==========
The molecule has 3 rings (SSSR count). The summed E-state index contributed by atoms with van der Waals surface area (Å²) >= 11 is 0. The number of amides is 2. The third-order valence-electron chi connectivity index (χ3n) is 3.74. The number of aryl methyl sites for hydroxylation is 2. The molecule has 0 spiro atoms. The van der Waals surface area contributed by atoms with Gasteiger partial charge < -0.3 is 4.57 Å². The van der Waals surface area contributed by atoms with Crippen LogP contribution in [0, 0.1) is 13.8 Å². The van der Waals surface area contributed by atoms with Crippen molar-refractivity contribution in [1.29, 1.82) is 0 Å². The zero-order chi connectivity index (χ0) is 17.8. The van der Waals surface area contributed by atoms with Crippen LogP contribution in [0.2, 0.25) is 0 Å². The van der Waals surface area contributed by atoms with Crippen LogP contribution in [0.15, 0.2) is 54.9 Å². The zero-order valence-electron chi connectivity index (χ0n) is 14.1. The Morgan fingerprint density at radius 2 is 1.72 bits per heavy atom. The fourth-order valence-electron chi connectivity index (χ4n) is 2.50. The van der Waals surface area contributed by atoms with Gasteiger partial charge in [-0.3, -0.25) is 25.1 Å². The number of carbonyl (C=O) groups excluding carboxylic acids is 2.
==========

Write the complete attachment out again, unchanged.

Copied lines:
The molecule has 3 rings (SSSR count). The summed E-state index contributed by atoms with van der Waals surface area (Å²) >= 11 is 0. The number of amides is 2. The third-order valence-electron chi connectivity index (χ3n) is 3.74. The number of aryl methyl sites for hydroxylation is 2. The molecule has 0 spiro atoms. The van der Waals surface area contributed by atoms with Gasteiger partial charge < -0.3 is 4.57 Å². The van der Waals surface area contributed by atoms with Crippen LogP contribution in [0, 0.1) is 13.8 Å². The van der Waals surface area contributed by atoms with Crippen molar-refractivity contribution in [1.29, 1.82) is 0 Å². The zero-order chi connectivity index (χ0) is 17.8. The van der Waals surface area contributed by atoms with Crippen LogP contribution in [0.2, 0.25) is 0 Å². The van der Waals surface area contributed by atoms with Crippen LogP contribution in [0.15, 0.2) is 54.9 Å². The zero-order valence-electron chi connectivity index (χ0n) is 14.1. The Morgan fingerprint density at radius 2 is 1.72 bits per heavy atom. The fourth-order valence-electron chi connectivity index (χ4n) is 2.50. The van der Waals surface area contributed by atoms with Gasteiger partial charge in [-0.3, -0.25) is 25.1 Å². The number of carbonyl (C=O) groups excluding carboxylic acids is 2.